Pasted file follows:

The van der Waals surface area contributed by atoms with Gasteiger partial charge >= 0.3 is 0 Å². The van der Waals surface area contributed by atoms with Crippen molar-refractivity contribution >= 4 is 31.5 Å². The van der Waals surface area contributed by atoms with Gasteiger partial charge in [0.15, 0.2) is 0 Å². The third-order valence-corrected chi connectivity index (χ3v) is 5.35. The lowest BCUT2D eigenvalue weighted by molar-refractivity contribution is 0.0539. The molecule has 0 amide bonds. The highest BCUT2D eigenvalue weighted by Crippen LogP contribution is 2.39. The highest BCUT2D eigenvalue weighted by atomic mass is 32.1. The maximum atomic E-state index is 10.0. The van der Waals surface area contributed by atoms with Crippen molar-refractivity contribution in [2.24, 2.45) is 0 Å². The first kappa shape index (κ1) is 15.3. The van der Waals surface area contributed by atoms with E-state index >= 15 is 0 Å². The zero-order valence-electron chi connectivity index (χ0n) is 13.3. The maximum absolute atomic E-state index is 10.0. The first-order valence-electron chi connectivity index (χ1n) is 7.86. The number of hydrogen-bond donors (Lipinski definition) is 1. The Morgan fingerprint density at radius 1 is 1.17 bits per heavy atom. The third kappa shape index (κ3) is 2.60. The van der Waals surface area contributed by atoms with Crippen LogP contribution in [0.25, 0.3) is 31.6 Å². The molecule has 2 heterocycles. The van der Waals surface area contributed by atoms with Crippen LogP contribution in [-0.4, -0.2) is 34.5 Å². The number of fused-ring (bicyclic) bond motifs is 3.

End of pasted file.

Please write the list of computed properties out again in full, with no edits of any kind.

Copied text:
The van der Waals surface area contributed by atoms with Gasteiger partial charge >= 0.3 is 0 Å². The van der Waals surface area contributed by atoms with Crippen molar-refractivity contribution >= 4 is 31.5 Å². The van der Waals surface area contributed by atoms with Gasteiger partial charge in [0.15, 0.2) is 0 Å². The third-order valence-corrected chi connectivity index (χ3v) is 5.35. The lowest BCUT2D eigenvalue weighted by molar-refractivity contribution is 0.0539. The molecule has 0 amide bonds. The highest BCUT2D eigenvalue weighted by Crippen LogP contribution is 2.39. The highest BCUT2D eigenvalue weighted by atomic mass is 32.1. The maximum atomic E-state index is 10.0. The van der Waals surface area contributed by atoms with Crippen molar-refractivity contribution in [2.24, 2.45) is 0 Å². The first kappa shape index (κ1) is 15.3. The van der Waals surface area contributed by atoms with E-state index >= 15 is 0 Å². The zero-order valence-electron chi connectivity index (χ0n) is 13.3. The maximum absolute atomic E-state index is 10.0. The first-order valence-electron chi connectivity index (χ1n) is 7.86. The number of hydrogen-bond donors (Lipinski definition) is 1. The Morgan fingerprint density at radius 1 is 1.17 bits per heavy atom. The third kappa shape index (κ3) is 2.60. The van der Waals surface area contributed by atoms with Crippen LogP contribution in [0.25, 0.3) is 31.6 Å². The molecule has 2 heterocycles. The van der Waals surface area contributed by atoms with Crippen LogP contribution in [-0.4, -0.2) is 34.5 Å². The number of fused-ring (bicyclic) bond motifs is 3.